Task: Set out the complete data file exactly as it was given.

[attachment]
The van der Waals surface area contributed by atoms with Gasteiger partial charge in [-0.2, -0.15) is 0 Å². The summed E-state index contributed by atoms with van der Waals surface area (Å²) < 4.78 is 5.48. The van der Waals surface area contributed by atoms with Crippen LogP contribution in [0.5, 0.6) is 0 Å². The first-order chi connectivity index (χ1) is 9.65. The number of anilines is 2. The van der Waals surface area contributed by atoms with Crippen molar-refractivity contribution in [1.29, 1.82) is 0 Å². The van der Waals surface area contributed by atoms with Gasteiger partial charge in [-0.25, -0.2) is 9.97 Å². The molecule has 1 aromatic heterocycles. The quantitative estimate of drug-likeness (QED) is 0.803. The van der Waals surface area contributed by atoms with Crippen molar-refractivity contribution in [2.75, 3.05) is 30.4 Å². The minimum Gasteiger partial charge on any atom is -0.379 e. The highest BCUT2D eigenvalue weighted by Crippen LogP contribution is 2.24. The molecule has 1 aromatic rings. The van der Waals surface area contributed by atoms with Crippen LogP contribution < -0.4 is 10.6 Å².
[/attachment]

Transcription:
The van der Waals surface area contributed by atoms with Gasteiger partial charge in [-0.2, -0.15) is 0 Å². The summed E-state index contributed by atoms with van der Waals surface area (Å²) < 4.78 is 5.48. The van der Waals surface area contributed by atoms with Crippen LogP contribution in [0.5, 0.6) is 0 Å². The first-order chi connectivity index (χ1) is 9.65. The number of anilines is 2. The van der Waals surface area contributed by atoms with Crippen molar-refractivity contribution in [1.29, 1.82) is 0 Å². The van der Waals surface area contributed by atoms with Gasteiger partial charge in [-0.25, -0.2) is 9.97 Å². The molecule has 1 aromatic heterocycles. The quantitative estimate of drug-likeness (QED) is 0.803. The van der Waals surface area contributed by atoms with Crippen molar-refractivity contribution in [2.75, 3.05) is 30.4 Å². The minimum Gasteiger partial charge on any atom is -0.379 e. The highest BCUT2D eigenvalue weighted by Crippen LogP contribution is 2.24. The molecule has 1 aromatic rings. The van der Waals surface area contributed by atoms with Crippen LogP contribution < -0.4 is 10.6 Å².